Department of Psychology and Princeton Neuroscience Institute, Princeton University, Princeton, New Jersey 08540, USA.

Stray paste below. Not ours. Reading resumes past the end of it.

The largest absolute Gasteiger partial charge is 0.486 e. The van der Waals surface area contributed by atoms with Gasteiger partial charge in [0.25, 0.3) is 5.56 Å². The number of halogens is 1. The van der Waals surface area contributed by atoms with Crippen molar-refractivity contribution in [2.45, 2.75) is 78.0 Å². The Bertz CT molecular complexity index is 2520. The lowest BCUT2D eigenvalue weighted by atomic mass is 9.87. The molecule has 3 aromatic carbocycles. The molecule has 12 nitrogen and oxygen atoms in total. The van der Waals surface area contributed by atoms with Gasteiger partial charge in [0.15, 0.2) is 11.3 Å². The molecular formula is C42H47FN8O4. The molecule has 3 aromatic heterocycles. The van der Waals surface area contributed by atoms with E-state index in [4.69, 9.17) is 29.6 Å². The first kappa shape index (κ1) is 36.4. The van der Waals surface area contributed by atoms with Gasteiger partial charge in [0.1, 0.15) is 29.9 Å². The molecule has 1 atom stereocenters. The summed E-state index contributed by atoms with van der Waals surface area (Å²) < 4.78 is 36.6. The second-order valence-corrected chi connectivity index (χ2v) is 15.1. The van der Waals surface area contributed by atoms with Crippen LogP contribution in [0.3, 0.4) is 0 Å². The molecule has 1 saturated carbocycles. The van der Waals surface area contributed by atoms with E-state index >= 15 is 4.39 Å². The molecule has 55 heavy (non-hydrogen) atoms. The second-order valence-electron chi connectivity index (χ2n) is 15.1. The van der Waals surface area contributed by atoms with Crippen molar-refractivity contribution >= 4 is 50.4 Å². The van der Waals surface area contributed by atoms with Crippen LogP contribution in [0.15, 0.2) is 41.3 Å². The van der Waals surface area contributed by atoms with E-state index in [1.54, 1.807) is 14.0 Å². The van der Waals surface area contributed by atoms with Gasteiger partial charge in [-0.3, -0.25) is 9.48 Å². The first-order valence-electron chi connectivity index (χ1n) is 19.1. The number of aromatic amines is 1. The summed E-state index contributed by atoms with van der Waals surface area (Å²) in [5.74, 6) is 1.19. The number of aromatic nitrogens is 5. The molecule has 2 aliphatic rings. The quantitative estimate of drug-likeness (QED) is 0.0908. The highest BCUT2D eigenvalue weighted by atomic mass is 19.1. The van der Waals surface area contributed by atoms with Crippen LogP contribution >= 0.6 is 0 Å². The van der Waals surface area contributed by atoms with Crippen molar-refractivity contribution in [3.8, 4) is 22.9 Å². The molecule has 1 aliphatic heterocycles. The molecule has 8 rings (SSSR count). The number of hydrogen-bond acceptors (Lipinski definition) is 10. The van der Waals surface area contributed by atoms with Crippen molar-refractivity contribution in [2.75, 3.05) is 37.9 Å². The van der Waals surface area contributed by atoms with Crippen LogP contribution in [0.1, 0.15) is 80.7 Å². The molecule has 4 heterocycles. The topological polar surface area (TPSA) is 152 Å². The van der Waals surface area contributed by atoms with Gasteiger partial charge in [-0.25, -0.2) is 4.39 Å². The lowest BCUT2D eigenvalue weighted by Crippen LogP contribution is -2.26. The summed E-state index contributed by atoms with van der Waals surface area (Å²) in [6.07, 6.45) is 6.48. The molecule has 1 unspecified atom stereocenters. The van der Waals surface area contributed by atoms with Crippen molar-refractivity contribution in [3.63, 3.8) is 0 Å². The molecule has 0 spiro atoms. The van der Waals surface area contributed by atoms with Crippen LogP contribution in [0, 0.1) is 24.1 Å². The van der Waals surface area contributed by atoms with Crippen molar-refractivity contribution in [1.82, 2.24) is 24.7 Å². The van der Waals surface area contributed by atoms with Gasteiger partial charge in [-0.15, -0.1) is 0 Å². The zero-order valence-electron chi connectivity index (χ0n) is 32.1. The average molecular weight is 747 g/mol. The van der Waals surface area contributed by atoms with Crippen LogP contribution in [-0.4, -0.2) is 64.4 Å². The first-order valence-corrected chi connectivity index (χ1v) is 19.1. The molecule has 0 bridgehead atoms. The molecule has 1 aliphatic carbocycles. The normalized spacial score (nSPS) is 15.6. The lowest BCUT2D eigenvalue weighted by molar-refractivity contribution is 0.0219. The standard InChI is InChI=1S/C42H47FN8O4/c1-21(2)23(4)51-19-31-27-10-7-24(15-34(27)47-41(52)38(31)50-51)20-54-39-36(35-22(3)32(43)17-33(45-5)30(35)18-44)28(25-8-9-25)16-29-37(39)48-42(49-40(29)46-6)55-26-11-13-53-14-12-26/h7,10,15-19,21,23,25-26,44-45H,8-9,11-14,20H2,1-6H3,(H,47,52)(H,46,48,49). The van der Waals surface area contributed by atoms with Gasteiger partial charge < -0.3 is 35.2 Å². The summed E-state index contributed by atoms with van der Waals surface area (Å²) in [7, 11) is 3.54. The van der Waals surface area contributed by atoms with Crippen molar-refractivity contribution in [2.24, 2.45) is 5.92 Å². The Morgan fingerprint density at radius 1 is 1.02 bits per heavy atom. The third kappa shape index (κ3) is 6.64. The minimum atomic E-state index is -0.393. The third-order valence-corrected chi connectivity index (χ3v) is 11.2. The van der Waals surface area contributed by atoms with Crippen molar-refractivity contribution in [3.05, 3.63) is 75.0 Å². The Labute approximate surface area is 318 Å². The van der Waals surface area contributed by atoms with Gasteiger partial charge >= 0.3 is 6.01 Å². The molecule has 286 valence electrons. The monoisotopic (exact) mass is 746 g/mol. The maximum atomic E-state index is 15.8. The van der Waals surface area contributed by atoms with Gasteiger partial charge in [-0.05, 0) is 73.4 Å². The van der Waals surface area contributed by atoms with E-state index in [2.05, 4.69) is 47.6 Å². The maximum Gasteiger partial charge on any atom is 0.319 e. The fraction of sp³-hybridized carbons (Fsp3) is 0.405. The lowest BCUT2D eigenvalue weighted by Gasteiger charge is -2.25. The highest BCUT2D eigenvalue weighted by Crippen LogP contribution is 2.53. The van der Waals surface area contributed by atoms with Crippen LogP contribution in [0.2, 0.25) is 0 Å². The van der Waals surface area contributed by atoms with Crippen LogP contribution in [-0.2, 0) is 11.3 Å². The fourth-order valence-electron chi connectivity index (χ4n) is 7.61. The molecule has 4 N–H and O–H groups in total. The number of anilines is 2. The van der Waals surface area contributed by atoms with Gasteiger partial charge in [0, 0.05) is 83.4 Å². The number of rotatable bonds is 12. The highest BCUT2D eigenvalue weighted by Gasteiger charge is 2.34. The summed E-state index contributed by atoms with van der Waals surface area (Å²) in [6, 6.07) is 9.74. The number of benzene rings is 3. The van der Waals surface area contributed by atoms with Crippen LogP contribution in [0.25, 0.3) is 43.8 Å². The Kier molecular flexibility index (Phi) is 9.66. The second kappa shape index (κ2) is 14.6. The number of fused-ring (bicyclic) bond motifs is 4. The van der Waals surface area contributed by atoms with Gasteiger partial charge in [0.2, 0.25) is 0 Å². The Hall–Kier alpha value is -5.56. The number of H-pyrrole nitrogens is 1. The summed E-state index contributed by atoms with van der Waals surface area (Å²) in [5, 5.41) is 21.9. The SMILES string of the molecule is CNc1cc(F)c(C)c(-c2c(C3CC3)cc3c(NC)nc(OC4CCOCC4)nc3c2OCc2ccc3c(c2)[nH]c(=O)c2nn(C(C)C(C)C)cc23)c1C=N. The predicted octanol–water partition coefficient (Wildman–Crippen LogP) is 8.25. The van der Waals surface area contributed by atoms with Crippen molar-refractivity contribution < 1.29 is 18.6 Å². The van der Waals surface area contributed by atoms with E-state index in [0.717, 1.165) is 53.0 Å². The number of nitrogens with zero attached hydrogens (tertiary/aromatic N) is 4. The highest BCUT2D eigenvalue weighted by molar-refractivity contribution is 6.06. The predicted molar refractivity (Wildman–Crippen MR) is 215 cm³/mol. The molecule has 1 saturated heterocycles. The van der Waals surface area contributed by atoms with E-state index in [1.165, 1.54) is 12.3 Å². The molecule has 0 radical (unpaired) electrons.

How similar are the brains of listeners who hear the same content expressed in different languages? We directly compared the fMRI response time courses of English speakers and Russian speakers who listened to a real-life Russian narrative and its English translation. In the translation, we tried to preserve the content of the narrative while reducing the structural similarities across languages. The story evoked similar brain responses, invariant to the structural changes across languages, beginning just outside early auditory areas and extending through temporal, parietal, and frontal cerebral cortices. The similarity of responses across languages was nearly equal to the similarity of responses within each language group. The present results demonstrate that the human brain processes real-life information in a manner that is largely insensitive to the language in which that information is conveyed. The methods introduced here can potentially be used to quantify the transmission of meaning across cultural and linguistic boundaries.